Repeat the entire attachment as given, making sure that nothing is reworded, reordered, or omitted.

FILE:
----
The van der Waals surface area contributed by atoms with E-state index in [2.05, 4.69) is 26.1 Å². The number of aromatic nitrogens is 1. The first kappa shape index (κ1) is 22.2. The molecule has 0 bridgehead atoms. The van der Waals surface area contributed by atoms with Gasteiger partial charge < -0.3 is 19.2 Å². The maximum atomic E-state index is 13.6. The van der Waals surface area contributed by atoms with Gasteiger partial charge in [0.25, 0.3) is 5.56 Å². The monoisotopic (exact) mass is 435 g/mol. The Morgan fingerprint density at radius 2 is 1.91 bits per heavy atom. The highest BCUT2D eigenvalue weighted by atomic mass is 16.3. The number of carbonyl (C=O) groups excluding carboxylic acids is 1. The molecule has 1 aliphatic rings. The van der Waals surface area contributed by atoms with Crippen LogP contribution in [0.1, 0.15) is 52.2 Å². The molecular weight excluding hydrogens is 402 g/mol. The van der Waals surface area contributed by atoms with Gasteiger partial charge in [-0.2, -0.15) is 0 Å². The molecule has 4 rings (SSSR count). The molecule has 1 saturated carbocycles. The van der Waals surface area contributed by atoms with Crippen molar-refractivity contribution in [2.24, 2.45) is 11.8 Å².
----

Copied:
The van der Waals surface area contributed by atoms with E-state index in [2.05, 4.69) is 26.1 Å². The number of aromatic nitrogens is 1. The first kappa shape index (κ1) is 22.2. The molecule has 0 bridgehead atoms. The van der Waals surface area contributed by atoms with Gasteiger partial charge < -0.3 is 19.2 Å². The maximum atomic E-state index is 13.6. The van der Waals surface area contributed by atoms with Gasteiger partial charge in [0.25, 0.3) is 5.56 Å². The monoisotopic (exact) mass is 435 g/mol. The Morgan fingerprint density at radius 2 is 1.91 bits per heavy atom. The highest BCUT2D eigenvalue weighted by atomic mass is 16.3. The number of carbonyl (C=O) groups excluding carboxylic acids is 1. The molecule has 1 aliphatic rings. The van der Waals surface area contributed by atoms with Crippen LogP contribution in [0.1, 0.15) is 52.2 Å². The molecular weight excluding hydrogens is 402 g/mol. The van der Waals surface area contributed by atoms with Gasteiger partial charge in [-0.2, -0.15) is 0 Å². The molecule has 4 rings (SSSR count). The molecule has 1 saturated carbocycles. The van der Waals surface area contributed by atoms with Crippen molar-refractivity contribution in [2.24, 2.45) is 11.8 Å².